Profile: New California Rock
Tim ( vocals / guitar )
Philipe ( guitar )
Matt ( bass )
Frank ( drums )
Visit their website here: New California Rock
How did you pick the band name?
N.C.R., New California Rock, originally the band was with a different bassist and guitar player and they were called New California Republic. The new members didn't care for the "political" image that came to mind when we thought about the name but we liked N.C.R.'s ring. We voted to change republic to rock and stuck with it.
How would your define your sound?
Our singer / rhythm guitar player, Tim, is highly influenced by Nirvana, Against Me and various modern rock and country artists. Lead guitarist, Philepe, is a true 90's rock 'n roller. The bassist, Matt, listens to everything from Dr. Dre to Allison Kraus, from Supertramp to Dean Martin. N.C.R.'s drummer, Frank, tosses Spanish rock in a bucket with gangers rap and a pinch of anger. So as the influences are widely diverse the outcome of our music follows close. We call it rock 'n roll and if you listen carefully you can hear the wide range of flavors meld.
Describe your creative process for writing and composing music?
The music typically evolves from a riff one of us troughs out at an after practice jam session. We work with our parts to compliment the sound until we have something that we feel works. Tim usually adds lyrics from the feeling he gets from the music. We then practice the song for several weeks and change it up until we all feel we have a complete package.
If you guys were to play with another band, which would it be?
We are influenced with such diversity that we can easily adapt our set to mesh with almost any audience. As a group I think Against Me, Greenday, Audioslave, or Incubus would give us all an equal rush but as individuals we would all favor slightly in different directions.
Where / how often / how do you guys practice?
We practice twice for a few hours during the week, weekends start with a practice and turn into a party real quick.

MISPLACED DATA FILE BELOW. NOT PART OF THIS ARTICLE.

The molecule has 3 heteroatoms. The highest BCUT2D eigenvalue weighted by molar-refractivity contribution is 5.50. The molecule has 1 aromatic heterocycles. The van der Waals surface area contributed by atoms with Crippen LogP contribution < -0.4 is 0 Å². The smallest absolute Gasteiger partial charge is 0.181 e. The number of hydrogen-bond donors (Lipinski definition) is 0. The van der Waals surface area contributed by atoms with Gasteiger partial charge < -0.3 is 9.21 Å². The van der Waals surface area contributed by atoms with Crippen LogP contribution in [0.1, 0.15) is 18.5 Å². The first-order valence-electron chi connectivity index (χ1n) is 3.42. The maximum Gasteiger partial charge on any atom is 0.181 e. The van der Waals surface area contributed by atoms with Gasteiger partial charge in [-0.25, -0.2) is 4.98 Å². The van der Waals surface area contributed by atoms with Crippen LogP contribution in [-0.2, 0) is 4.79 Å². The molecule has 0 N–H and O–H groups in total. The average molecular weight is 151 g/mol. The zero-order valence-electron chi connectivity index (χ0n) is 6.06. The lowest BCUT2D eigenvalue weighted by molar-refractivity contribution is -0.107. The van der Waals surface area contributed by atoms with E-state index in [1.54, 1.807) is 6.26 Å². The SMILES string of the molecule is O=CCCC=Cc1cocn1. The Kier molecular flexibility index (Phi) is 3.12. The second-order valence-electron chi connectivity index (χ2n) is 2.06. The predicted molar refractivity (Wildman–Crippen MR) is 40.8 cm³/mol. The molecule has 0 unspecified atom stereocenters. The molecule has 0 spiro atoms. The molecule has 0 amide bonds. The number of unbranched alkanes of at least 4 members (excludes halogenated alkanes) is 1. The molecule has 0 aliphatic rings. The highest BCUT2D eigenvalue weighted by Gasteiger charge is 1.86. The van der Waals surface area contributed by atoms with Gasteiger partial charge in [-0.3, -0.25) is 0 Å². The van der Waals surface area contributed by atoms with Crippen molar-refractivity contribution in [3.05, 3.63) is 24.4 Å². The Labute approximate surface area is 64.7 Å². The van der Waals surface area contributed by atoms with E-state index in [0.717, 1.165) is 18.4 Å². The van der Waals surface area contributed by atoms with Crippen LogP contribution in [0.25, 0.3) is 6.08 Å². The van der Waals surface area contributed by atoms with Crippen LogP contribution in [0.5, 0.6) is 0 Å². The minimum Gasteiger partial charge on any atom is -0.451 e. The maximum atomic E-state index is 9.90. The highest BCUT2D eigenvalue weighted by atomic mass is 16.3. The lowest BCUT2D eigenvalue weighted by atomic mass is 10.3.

Finally, why do men have nipples?
"Male nipples aren't exactly a genetic glitch: they are evidence of our developmental clock. In the early stages of life from conception until about 14 weeks, all human fetuses look the same, regardless of gender. At the tender age of 14 weeks post-fertilization, genetically-male fetuses begin to produce male hormones including testosterone. These hormones turn the androgynous fetus into a bouncing baby boy. Here's where the developmental clock comes in. By 14 weeks, when the hormones turn on, the nipples have already formed. So, while our male fetus goes on to become a baby boy, he keeps his nipples, reminding all of us that people, male and female, started off the same way. In most men, the nipples really don't change after this point, but some men can develop a condition called gynecomastia. In gynecomastia, the fatty tissue around the nipple develops and eventually appears similar to a female breast. This can occur whenever the testosterone level is lowered by medications, such as those that treat prostate cancer, and by natural hormonal changes due to obesity, adolescence or aging. Luckily, most of us don't worry too much about male nipples, so men never have to worry about finding swimtrunks and a bikini top that fit. " Copied from: http://amos.indiana.edu/library/scripts/nipples.html "And for girls to suck on" - N.C.R.